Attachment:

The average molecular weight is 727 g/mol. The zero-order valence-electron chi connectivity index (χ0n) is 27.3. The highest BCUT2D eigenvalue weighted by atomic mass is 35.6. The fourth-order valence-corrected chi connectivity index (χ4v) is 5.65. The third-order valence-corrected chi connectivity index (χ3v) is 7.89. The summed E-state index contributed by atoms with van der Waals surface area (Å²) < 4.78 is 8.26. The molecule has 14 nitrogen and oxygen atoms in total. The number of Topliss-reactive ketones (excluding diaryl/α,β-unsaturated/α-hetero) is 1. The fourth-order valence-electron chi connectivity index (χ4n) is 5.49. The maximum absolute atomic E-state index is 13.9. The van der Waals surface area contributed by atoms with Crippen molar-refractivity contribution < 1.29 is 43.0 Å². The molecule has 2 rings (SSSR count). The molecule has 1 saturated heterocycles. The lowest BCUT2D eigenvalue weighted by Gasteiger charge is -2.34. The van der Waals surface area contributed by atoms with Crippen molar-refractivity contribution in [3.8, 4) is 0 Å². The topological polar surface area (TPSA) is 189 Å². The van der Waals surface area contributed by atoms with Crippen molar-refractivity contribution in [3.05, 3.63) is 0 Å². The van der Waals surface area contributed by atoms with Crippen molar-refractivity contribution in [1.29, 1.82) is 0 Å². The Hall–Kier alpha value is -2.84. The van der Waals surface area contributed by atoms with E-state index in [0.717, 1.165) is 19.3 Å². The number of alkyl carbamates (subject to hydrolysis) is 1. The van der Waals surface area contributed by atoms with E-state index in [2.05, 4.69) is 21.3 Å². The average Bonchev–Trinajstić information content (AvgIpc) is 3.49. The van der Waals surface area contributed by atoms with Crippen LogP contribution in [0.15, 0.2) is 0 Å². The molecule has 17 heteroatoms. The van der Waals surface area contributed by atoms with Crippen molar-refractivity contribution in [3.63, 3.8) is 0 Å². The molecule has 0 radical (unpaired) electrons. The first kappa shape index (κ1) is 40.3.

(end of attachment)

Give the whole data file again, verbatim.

The average molecular weight is 727 g/mol. The zero-order valence-electron chi connectivity index (χ0n) is 27.3. The highest BCUT2D eigenvalue weighted by atomic mass is 35.6. The fourth-order valence-corrected chi connectivity index (χ4v) is 5.65. The third-order valence-corrected chi connectivity index (χ3v) is 7.89. The summed E-state index contributed by atoms with van der Waals surface area (Å²) < 4.78 is 8.26. The molecule has 14 nitrogen and oxygen atoms in total. The number of Topliss-reactive ketones (excluding diaryl/α,β-unsaturated/α-hetero) is 1. The fourth-order valence-electron chi connectivity index (χ4n) is 5.49. The maximum absolute atomic E-state index is 13.9. The van der Waals surface area contributed by atoms with Crippen molar-refractivity contribution < 1.29 is 43.0 Å². The molecule has 2 rings (SSSR count). The molecule has 1 saturated heterocycles. The lowest BCUT2D eigenvalue weighted by Gasteiger charge is -2.34. The van der Waals surface area contributed by atoms with Crippen molar-refractivity contribution in [3.8, 4) is 0 Å². The topological polar surface area (TPSA) is 189 Å². The van der Waals surface area contributed by atoms with Crippen molar-refractivity contribution in [3.05, 3.63) is 0 Å². The van der Waals surface area contributed by atoms with Crippen molar-refractivity contribution in [1.29, 1.82) is 0 Å². The Hall–Kier alpha value is -2.84. The van der Waals surface area contributed by atoms with E-state index in [0.717, 1.165) is 19.3 Å². The number of alkyl carbamates (subject to hydrolysis) is 1. The van der Waals surface area contributed by atoms with E-state index in [2.05, 4.69) is 21.3 Å². The average Bonchev–Trinajstić information content (AvgIpc) is 3.49. The van der Waals surface area contributed by atoms with Crippen LogP contribution in [0.15, 0.2) is 0 Å². The molecule has 17 heteroatoms. The van der Waals surface area contributed by atoms with Crippen molar-refractivity contribution in [3.63, 3.8) is 0 Å². The molecule has 0 radical (unpaired) electrons. The first kappa shape index (κ1) is 40.3.